about writing and life and God

The author’s job description

on December 13, 2012

Age 12 I declared I wanted to be ‘an author’. Note author, not writer. I wanted to see books with my name on the front and the spine. That was what being an author was about.

I had always enjoyed writing stories and poetry. I did it most of the time that I wasn’t reading. (No active outdoorsy type me!) I knew you had to write something to get it published to become an author but I hadn’t got as far as working out how one really went about it seriously.

In my teens I discovered a magazine for writers. Then I started collecting books on the craft. And biographies and autobiographies of authors. They sit on the shelves behind my table today. Modern pin-ups like Stephen King and Sara Paretsky have joined Paul Gallico and Dorothy L. Sayers, Agatha Christie and Daphne Du Maurier.

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I’ve visited authors’ homes. Rudyard Kipling, Dickens… And I’ve created writing rooms, a studio in the garden, business-like offices, in hopeful imitation.

And yesterday I got back to the Work-in-Progress. It felt good. Natural. And I loved printing off the result. Something tangible. Words on paper.

But today… today I had to wrap the Christmas presents for eight under-eights and get them posted second-class to be sure they’d get there in time for Christmas. So that was my morning, accompanied by Classic FM. A scratch lunch and out to the queue at the post office. (I shan’t tell you how much the postage and the 80 2nd class stamps for cards cost but I nearly asked for time out to go next door to the Building Society and arrange a mortgage.)

And then, finally, I could get back to the keyboard where I left off yesterday.

My question is: why are these necessary but time-consuming tasks not mentioned in the biographies and hagiographies of the great ones? Who cooks their lunch? Who goes out and shops for food, braving the crowded car parks and supermarket queues?

Virginia Woolf reckoned, quite rightly, that you needed a room of your own. But did she do the cooking? And the Christmas present wrapping? I very much doubt it.

It seems to me that male authors have it much easier – if they have a spouse or partner willing to be Mum. Just as the government now makes students take out huge loans to pay for their degrees which they will then pay back when they’re rich, I wonder if female writers should be supplied with housekeepers – only to be paid for when they strike it rich?

Because yes, I decided to be an author at 12, but nobody told me I had to be chief cook and bottle-washer too!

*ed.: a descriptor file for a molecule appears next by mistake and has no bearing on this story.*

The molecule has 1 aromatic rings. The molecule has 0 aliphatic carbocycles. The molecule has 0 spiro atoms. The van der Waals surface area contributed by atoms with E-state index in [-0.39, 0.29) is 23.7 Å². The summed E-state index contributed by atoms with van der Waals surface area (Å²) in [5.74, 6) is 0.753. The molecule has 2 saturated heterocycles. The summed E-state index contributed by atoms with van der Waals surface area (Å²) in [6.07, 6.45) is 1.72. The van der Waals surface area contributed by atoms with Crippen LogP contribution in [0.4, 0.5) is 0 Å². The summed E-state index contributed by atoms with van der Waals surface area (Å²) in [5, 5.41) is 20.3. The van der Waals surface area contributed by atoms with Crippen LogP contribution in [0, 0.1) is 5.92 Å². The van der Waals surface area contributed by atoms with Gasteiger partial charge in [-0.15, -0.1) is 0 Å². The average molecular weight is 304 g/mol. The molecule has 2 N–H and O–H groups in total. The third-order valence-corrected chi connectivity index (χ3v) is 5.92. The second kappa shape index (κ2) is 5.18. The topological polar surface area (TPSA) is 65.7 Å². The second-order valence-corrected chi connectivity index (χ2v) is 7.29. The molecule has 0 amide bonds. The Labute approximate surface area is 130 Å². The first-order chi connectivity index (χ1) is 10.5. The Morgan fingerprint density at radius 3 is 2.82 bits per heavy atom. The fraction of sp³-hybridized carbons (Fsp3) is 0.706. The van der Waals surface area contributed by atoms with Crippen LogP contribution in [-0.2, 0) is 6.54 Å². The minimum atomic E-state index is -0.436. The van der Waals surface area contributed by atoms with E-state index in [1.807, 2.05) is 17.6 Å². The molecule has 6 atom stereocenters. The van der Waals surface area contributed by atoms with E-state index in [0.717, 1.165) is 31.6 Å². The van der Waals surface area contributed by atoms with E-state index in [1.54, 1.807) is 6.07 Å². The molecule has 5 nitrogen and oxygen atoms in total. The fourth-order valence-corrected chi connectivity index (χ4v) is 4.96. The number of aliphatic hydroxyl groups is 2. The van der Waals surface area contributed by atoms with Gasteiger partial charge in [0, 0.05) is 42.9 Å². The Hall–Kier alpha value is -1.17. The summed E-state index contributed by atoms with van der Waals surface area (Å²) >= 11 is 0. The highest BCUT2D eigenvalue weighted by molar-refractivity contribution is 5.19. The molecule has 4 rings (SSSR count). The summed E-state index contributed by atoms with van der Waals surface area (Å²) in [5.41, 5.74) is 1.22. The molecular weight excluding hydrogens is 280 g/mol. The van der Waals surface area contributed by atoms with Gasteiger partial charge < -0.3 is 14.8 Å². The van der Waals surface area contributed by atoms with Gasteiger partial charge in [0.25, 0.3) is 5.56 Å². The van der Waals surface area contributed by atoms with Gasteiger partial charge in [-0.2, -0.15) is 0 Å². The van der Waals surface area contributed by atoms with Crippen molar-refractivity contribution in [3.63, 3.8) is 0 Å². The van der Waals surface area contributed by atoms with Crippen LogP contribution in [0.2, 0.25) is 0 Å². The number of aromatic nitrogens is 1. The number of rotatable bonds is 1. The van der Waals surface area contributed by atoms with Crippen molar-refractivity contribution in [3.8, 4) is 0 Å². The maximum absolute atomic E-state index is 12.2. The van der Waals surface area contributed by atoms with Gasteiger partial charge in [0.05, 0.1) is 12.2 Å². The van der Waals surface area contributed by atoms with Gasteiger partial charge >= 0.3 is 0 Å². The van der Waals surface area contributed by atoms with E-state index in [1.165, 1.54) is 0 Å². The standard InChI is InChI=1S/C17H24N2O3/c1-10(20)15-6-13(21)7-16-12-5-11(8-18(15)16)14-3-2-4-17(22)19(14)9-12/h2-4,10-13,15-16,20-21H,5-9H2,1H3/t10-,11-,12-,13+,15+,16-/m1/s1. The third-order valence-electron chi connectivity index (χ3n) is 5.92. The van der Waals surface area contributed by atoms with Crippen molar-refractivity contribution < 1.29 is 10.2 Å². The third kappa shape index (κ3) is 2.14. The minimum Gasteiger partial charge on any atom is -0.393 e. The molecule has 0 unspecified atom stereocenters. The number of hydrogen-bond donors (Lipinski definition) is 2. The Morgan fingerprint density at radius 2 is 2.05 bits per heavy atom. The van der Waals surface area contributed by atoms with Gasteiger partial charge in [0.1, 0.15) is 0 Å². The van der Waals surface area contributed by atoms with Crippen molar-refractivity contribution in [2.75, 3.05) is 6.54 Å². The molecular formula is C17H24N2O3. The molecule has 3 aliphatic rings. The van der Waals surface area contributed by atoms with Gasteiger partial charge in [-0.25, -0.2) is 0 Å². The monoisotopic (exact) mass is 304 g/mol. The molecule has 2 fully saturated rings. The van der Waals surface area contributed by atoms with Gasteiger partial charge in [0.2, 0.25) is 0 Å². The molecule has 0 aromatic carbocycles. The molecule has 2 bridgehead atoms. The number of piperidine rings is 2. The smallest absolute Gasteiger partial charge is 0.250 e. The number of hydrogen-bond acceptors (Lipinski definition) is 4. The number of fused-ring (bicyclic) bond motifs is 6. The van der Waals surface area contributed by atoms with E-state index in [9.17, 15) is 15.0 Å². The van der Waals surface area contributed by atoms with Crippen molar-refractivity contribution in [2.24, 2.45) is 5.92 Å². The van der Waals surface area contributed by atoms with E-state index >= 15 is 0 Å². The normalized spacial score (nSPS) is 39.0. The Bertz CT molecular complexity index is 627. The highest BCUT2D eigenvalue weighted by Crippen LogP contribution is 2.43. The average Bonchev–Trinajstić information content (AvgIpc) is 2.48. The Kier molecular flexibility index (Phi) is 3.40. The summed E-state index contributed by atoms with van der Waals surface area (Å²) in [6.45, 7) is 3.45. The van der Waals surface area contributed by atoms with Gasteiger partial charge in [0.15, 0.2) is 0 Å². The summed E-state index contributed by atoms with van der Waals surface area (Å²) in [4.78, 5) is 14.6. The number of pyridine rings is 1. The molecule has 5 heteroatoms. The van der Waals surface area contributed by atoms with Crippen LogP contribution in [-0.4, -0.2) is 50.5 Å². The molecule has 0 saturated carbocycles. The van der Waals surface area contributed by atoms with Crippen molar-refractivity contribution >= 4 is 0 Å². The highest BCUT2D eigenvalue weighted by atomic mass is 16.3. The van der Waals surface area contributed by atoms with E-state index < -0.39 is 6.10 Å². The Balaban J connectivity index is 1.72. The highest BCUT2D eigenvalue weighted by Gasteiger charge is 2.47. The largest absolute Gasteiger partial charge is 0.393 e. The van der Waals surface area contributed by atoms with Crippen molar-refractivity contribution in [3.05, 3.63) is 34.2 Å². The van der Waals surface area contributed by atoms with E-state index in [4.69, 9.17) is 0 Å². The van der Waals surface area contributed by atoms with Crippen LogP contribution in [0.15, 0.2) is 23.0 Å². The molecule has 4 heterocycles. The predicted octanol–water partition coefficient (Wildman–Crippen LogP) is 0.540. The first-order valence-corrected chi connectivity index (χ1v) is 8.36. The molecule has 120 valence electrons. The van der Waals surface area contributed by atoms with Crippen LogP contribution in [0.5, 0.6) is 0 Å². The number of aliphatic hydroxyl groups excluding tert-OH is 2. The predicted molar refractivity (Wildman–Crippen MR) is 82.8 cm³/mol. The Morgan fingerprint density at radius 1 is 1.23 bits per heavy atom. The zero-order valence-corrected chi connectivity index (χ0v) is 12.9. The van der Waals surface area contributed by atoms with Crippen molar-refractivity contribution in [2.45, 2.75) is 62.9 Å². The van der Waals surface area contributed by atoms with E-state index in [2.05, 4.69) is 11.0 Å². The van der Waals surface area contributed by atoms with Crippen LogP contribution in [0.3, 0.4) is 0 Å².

4 responses to “The author’s job description

  1. Helen Murray says:

    Oh yes yes yes! Can I hire a nanny as well as a housekeeper?
    I’ve just done the girls’ bedtime – which translates as ninety minutes on a daily basis spent mopping up overflowing bathwater, negotiating tantrums and squabbles, verucca treatments, hair plaiting, teeth-brushing and missing pyjama bottoms, locating vital soft toys and inadvertently treading barefoot on a small plastic giraffe – I feel like a chewed piece of string. I still have a list of jobs to do before I can retreat beneath my own duvet. The Christmas parcels that need despatching to the post office are not bought yet, let alone wrapped and posted…
    Here I am at the keyboard. There aren’t enough hours in the day to do it all.
    Sometimes people ask me what I do all day.
    Thankyou for this lovely piece.

    • Oh Helen, I do feel for you (and that giraffe)! And I feel enormously blessed to be ancient and past that stage. Now it’s just me and the cats. So yes, I reckon all writing Mums should be offered a nanny as well as a housekeeper by the state!

  2. Fran says:

    I don’t know about A Room of One’s Own. Maybe, also, a maid of one’s own? A housework robot of one’s own? A personal shopper of one’s own?! Good blog post!

  3. scskillman says:

    This is a subject I have often thought about, especially when considering the major successful bestselling authors (male). However, I do have to say that there are many examples of major female authors, who presumably did have to deal with many of the tasks you mention too. This is all part of the false hope engendered by “Women’s Liberation” – indeed women were liberated to do all the things men do … as well as all the things they were already doing. Surely it is an even greater achievement, therefore, when women do achieve great things, as well as all their traditional tasks.

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